To find the right lubricant supplier who can answer your operational needs, consider asking these critical questions.
1) Do your lubricants comply with all regulations?
When one incident can stop production altogether and impact an entire business, claims are not enough. Your supplier should not only stay up to date with regulatory and legislative requirements, they should also be able to provide copies of certifications and standards compliance documentation for all lubricants. At that point, you can review how the lubricants will work within your own food safety management system, including HACCP and GMP programs.
Beyond the lubricant itself, ask about ISO 21469 certification and whether supply chain monitoring of food grade lubricants blending and packaging is in place for consistent supply.
2) Are you creating innovative products that keep up with my business needs?
The food grade lubricant industry does not stand still. Operations need lubricants that will not only help the production lines moving, but keep them advancing towards meeting and exceeding their efficiency and productivity goals. There are always new developments to improve equipment performance and/or your bottom line and leading lubricant suppliers should be at the forefront of this charge.
Take, for example, new mineral oil lubricants that perform like synthetic oils – a strategic solution for managers who are looking for ways to increase plant productivity, help reduce downtime and streamline inventory to help save time and money.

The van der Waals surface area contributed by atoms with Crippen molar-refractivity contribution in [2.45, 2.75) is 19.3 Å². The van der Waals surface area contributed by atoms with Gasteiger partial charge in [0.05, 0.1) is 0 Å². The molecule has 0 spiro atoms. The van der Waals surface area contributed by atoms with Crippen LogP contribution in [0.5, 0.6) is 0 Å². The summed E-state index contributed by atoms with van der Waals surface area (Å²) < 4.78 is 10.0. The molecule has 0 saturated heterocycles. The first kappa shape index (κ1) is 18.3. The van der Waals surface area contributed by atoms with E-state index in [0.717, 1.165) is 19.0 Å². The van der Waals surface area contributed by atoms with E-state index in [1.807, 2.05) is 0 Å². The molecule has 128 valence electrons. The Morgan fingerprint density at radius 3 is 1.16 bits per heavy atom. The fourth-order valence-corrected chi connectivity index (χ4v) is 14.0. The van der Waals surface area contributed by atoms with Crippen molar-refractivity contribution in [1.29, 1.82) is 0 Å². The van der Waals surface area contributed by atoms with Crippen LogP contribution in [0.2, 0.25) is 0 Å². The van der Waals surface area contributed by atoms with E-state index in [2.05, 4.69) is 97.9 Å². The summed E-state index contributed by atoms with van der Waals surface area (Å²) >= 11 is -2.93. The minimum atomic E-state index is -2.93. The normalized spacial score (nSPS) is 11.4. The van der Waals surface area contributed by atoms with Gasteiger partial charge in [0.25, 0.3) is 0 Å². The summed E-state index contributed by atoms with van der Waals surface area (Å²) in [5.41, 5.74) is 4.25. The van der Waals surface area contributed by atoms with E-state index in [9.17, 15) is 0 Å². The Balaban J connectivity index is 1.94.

3) Can we collaborate to find cost-savings insights?
An ideal supplier provides more than lubricants; they also have the experience and technical expertise to suggest ways to improve performance in your facility.Your in-house experts should be able to draw from your supplier’s knowledge to bolster your strategies for cost savings. Also look for value-added services, such as education and training support with optimum product recommendations and consolidation scenarios and assistance with oil monitoring programs. The right supplier will see the reciprocal value in a collaborative approach.
4) Can you deliver tangible proof performance to show how a change will impact my bottom line?
Whether it’s test results, product benefit claims or case studies, you need a solid business case to support a supplier change.Data should include:
- details around efficiencies gained
- increased productivity (and reduced downtime)
- money saved and
- improvements relevant to your key performance indicators
5) How does your product line help me consolidate my inventory?
Some food and beverage processors carry upwards of 60 lubricant SKUs (stock keeping units). When food-grade lubricants can perform in multiple applications, it represents a significant benefit to your business.
Not only does supplier consolidation and SKU reduction save money in overall product costs, shipping and inventory management, it also minimizes the risk of cross-contamination and failure caused by misapplication of lubricants.
6) What is your global distribution strength?
If you’re a business who manufactures products globally, you need to ensure your supplier is able to support your operation with the right oils and greases, when you need them, where you need them and with the proper credentials.
The best lubricants in the world can’t help you if you don’t receive them. To keep your operations running and equipment well protected, your supplier needs fully integrated distribution channels for consistent supply.